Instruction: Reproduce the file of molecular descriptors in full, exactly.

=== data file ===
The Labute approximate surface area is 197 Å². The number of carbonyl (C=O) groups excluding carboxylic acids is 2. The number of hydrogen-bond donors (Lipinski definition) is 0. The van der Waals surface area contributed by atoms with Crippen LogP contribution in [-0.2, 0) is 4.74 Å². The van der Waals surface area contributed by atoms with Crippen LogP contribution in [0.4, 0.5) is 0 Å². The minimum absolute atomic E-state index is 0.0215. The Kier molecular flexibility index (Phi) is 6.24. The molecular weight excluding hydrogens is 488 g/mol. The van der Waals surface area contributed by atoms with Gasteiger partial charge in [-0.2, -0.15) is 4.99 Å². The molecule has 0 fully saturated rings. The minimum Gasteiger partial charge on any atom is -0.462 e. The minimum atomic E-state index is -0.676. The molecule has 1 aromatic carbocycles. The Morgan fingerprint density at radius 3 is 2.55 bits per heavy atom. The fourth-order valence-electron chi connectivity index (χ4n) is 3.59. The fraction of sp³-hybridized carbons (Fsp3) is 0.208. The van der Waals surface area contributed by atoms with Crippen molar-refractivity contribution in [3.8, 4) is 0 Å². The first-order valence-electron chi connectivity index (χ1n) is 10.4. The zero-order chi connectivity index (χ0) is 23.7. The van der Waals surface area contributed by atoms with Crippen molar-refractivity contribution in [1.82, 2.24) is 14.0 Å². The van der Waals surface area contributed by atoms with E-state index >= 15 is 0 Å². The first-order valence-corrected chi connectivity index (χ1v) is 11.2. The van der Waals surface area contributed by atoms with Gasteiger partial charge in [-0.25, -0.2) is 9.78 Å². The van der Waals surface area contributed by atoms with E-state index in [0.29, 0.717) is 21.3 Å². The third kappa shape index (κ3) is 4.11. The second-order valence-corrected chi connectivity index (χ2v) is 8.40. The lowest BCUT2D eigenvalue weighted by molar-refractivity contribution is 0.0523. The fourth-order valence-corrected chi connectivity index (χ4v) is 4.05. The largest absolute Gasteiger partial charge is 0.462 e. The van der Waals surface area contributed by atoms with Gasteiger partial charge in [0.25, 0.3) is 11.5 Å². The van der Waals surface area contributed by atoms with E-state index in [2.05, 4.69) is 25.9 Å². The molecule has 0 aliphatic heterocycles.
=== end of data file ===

The Labute approximate surface area is 197 Å². The number of carbonyl (C=O) groups excluding carboxylic acids is 2. The number of hydrogen-bond donors (Lipinski definition) is 0. The van der Waals surface area contributed by atoms with Crippen LogP contribution in [-0.2, 0) is 4.74 Å². The van der Waals surface area contributed by atoms with Crippen LogP contribution in [0.4, 0.5) is 0 Å². The minimum absolute atomic E-state index is 0.0215. The Kier molecular flexibility index (Phi) is 6.24. The molecular weight excluding hydrogens is 488 g/mol. The van der Waals surface area contributed by atoms with Gasteiger partial charge in [-0.2, -0.15) is 4.99 Å². The molecule has 0 fully saturated rings. The minimum Gasteiger partial charge on any atom is -0.462 e. The minimum atomic E-state index is -0.676. The molecule has 1 aromatic carbocycles. The Morgan fingerprint density at radius 3 is 2.55 bits per heavy atom. The fourth-order valence-electron chi connectivity index (χ4n) is 3.59. The fraction of sp³-hybridized carbons (Fsp3) is 0.208. The van der Waals surface area contributed by atoms with Crippen molar-refractivity contribution in [3.8, 4) is 0 Å². The first-order valence-electron chi connectivity index (χ1n) is 10.4. The zero-order chi connectivity index (χ0) is 23.7. The van der Waals surface area contributed by atoms with Crippen molar-refractivity contribution in [1.82, 2.24) is 14.0 Å². The van der Waals surface area contributed by atoms with E-state index >= 15 is 0 Å². The first-order valence-corrected chi connectivity index (χ1v) is 11.2. The van der Waals surface area contributed by atoms with Gasteiger partial charge in [-0.25, -0.2) is 9.78 Å². The van der Waals surface area contributed by atoms with E-state index in [0.29, 0.717) is 21.3 Å². The third kappa shape index (κ3) is 4.11. The second-order valence-corrected chi connectivity index (χ2v) is 8.40. The lowest BCUT2D eigenvalue weighted by molar-refractivity contribution is 0.0523. The fourth-order valence-corrected chi connectivity index (χ4v) is 4.05. The largest absolute Gasteiger partial charge is 0.462 e. The van der Waals surface area contributed by atoms with Gasteiger partial charge in [0.25, 0.3) is 11.5 Å². The van der Waals surface area contributed by atoms with E-state index in [2.05, 4.69) is 25.9 Å². The molecule has 0 aliphatic heterocycles.